A study published in Science magazine found that mice without a protein known as toll-like receptor 5 (TLR5) in their gut gain excessive weight and develop full-blown diabetes and fatty liver disease when fed a high-fat diet.
“The gut is a key player in metabolism, and this makes it even more than ever an ideal target for interventions for treating metabolic diseases and obesity,” said Dr. Francesco Rubino, a researcher and metabolic surgeon with the Catholic University of Rome, in Italy.
Gut Flora: Striking a Balance
The term gut flora refers to the delicate balance of microbes and other ‘germs,’ both good and bad, that live in the human gut (the stomach, small and large intestines and colon).
There are billions of gut flora bacterial cells in the human body, compromising over 400 different strains. In fact, the bacteria in your stomach can comprise up to 22lbs of your total body weight!
Our intestinal flora have a very large influence over the assimilation and absorption of what we eat. For e.g. there are certain types of flora that live within our gut and thrive on a high sugar diet, most notably Candida Albicans. If you get a bloat in your lower tummy after eating sugar, this is a good indication of a Candida bloom. These flora produce what are known as endotoxins. Endotoxins are poisonous substances that live within the bacteria themselves. When these bacteria die, the poisons within them flood into your body causing an immune response. If you have ever consumed sugar and felt nauseated, the endotoxins released into your system from bad gut flora are the culprit. This is just one example illustrating that if you want to lose weight and be fit and lean for life, you can’t ignore the influence wielded by the little bugs living in your gut.
Factors that Contribute to Unhealthy Gut Flora
Unfortunately, there are several features of the modern lifestyle directly contribute to unhealthy gut flora:
- Antibiotics and other medications like birth control and NSAIDs: Researcher Martin Blaser of New York University’s Langone Medical Center argued in the journal Nature that antibiotics’ impact on gut bacteria is permanent – and so serious in its long-term consequences that medicine should consider whether to restrict antibiotic prescribing to pregnant women and young children.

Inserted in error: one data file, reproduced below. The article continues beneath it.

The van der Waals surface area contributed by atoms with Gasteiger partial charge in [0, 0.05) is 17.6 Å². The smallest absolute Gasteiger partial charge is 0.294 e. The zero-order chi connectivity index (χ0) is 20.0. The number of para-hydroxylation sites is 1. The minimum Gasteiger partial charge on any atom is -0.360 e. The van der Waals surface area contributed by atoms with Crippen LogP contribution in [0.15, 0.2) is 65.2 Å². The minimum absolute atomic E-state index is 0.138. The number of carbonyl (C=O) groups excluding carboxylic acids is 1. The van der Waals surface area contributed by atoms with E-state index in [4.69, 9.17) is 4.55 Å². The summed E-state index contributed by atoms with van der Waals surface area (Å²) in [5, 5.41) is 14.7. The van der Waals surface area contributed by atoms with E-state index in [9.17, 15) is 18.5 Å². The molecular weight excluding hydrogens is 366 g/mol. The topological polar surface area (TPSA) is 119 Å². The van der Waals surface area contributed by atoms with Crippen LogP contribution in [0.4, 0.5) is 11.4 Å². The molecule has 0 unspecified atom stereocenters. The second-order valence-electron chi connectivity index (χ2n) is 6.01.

- Diets high in refined carbohydrates, sugar and processed foods
- Diets low in fermentable fibers
- Dietary toxins like wheat and industrial seed oils that cause leaky gut
- Chronic stress: Chronic exposure to stress may lead to the development of a variety of gastrointestinal diseases such as gastroesophageal reflux disease (GERD), peptic ulcer disease, IBD, IBS, and even food allergies.
- Chronic infections
How to Maintain and Restore a Healthy Gut Flora
The first step in maintaining a healthy gut is to avoid all inhibitors. If you’ve been exposed to some of these factors, there are steps you can take to restore your gut flora:
- Avoid all food toxins from your diet: For the purposes of weight loss and fitness one must consider that proper nutrition is essential to be lean and fit. Our intestinal flora have a very large influence over the assimilation and absorption of what we eat.
- Eat plenty of fermentable fibers (starches like sweet potato, yam, yucca, etc.)
- Take a high-quality probiotic, or consider more radical methods of restoring healthy gut flora. Healthy food sources of probiotics include yoghurt, kefir, kimichi and other lacto-fermented foods.
- Treat any intestinal pathogens (such as parasites) that may be present: The two most common treatments for Small Intestinal Bacterial Overgrowth (SIBO) in patients with IBS are oral antibiotics and probiotics.
- Take steps to manage your stress: Taking cod liver oil and probiotics on a regular basis may make a significant difference in your overall resilience to stress. There are many ways to mitigate the impacts of stress, including meditation, yoga, Tai Chi, deep breathing and spending time in nature.]
Probiotic Foods Sources
In addition to probiotic therapy, you can reduce your weight and increase vitality by exercising regularly and eating a healthy diet rich in whole grains, fruits, vegetables and lean sources of protein.
The Content is not intended to be a substitute for professional medical advice, diagnosis, or treatment. Always seek the advice of your physician or other qualified health provider with any questions you may have regarding a medical condition.